By James W. Mallonee
Clients often come to the office and ask about having a trust drawn up for them. My reply is generally why do you think you need a trust? The prominent answer is to avoid probate, but in reality, the responsive explanation is you won’t. There is another thought that should be taken into consideration about avoiding a trust and that is the information that the beneficiaries will be entitled to seeing that you may not want them to have access too.
Florida’s trust code gives to the qualified beneficiaries (those persons who are next in line to receive trust assets) the right to information concerning the trust the moment it becomes irrevocable. Irrevocability is generally caused by the death of the grantor or resignation of such person who is also serving as the trust’s Trustee.
The sharing of trust asset information with the qualified beneficiaries is not required provided the original grantor remains serving as Trustee. So what information are the qualified beneficiaries entitled to review and see?
Upon the death of the Grantor or resignation of the Grantor serving as Trustee, the qualified beneficiaries are entitled to the following by statute:
1. Notice of the successor Trustee;
2. Notice of the creation of an irrevocable trust (caused by the death of a Grantor or resignation of the Trustee), and a right to copies of the trust;
3. Receipt of an immediate inventory and accounting on at least an annual basis;
Although the above may not seem difficult to produce, the problem this author has incurred is the appointed successor Trustee is unaware of their responsibility to provide the information. This lack of awareness is either caused by the successor Trustee taking over the responsibility of the Trust without being educated on what is expected of them. This eventually leads to litigation or anger among the qualified beneficiaries who believe they may be getting less of a fair deal. Consider the following real-life example:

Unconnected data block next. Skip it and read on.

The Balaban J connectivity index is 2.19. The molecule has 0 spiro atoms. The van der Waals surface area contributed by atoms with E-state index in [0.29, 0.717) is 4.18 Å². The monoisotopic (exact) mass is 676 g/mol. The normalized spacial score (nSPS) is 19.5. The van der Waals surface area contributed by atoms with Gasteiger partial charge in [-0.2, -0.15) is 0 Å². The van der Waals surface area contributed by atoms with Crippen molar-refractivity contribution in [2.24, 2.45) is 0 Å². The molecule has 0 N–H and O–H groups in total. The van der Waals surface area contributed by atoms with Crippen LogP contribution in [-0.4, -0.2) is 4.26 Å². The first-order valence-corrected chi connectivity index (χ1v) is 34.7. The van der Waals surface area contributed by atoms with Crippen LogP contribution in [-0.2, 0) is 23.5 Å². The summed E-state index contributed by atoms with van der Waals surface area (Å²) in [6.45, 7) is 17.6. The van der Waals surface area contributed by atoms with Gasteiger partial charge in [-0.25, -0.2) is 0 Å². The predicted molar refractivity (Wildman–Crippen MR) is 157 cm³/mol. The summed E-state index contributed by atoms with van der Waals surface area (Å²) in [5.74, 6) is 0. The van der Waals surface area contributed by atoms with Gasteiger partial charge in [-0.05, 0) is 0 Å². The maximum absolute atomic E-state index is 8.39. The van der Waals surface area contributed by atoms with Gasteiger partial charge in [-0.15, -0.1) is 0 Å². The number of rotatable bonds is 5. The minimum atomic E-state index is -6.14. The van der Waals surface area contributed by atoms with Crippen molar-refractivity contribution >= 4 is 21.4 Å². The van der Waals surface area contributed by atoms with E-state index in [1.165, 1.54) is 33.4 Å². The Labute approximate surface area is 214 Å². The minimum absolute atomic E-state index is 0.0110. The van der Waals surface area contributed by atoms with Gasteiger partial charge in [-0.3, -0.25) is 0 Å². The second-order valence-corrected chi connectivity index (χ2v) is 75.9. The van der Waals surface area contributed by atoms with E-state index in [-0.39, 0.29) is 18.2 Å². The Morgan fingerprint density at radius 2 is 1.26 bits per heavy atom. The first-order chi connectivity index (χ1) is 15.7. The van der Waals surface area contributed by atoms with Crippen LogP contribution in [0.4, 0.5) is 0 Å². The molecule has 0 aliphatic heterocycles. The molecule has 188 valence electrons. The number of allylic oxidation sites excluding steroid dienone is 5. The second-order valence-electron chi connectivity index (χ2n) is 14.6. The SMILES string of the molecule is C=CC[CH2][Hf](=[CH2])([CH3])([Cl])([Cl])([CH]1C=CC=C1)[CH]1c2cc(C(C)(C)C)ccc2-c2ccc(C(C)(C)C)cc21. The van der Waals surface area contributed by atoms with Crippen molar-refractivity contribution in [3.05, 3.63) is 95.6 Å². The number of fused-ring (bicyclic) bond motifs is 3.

Mom and Dad prepare a “joint trust” where both are the Grantors and Trustees. Mom dies and Dad is left as the remaining Trustee. The trust terms contain a paragraph that says once one of the Grantor’s should die, the Trust becomes irrevocable. Mom had the paragraph added to the trust to avoid Dad from taking up with another female and sharing the trust assets with her while the natural children of Mom and Dad might possibly lose estate assets to the new female partner.
Because the trust is irrevocable, Dad has to provide trust information to the qualified beneficiaries (children) and start providing them with an accounting. In addition, should Dad elect to use the trust assets for any major purchase (e.g. real estate, vehicles, gifts for the female partner or their expenses) he has to expose who the purchase was for and why. The qualified beneficiaries have a right to question the validity of the purchase or investment based on the standards provided in the Trust (health, education, maintenance and support). If the purchase or investment is unreasonable, the Trustee (the original Grantor with Mom) could be sanctioned for such purchase and investment.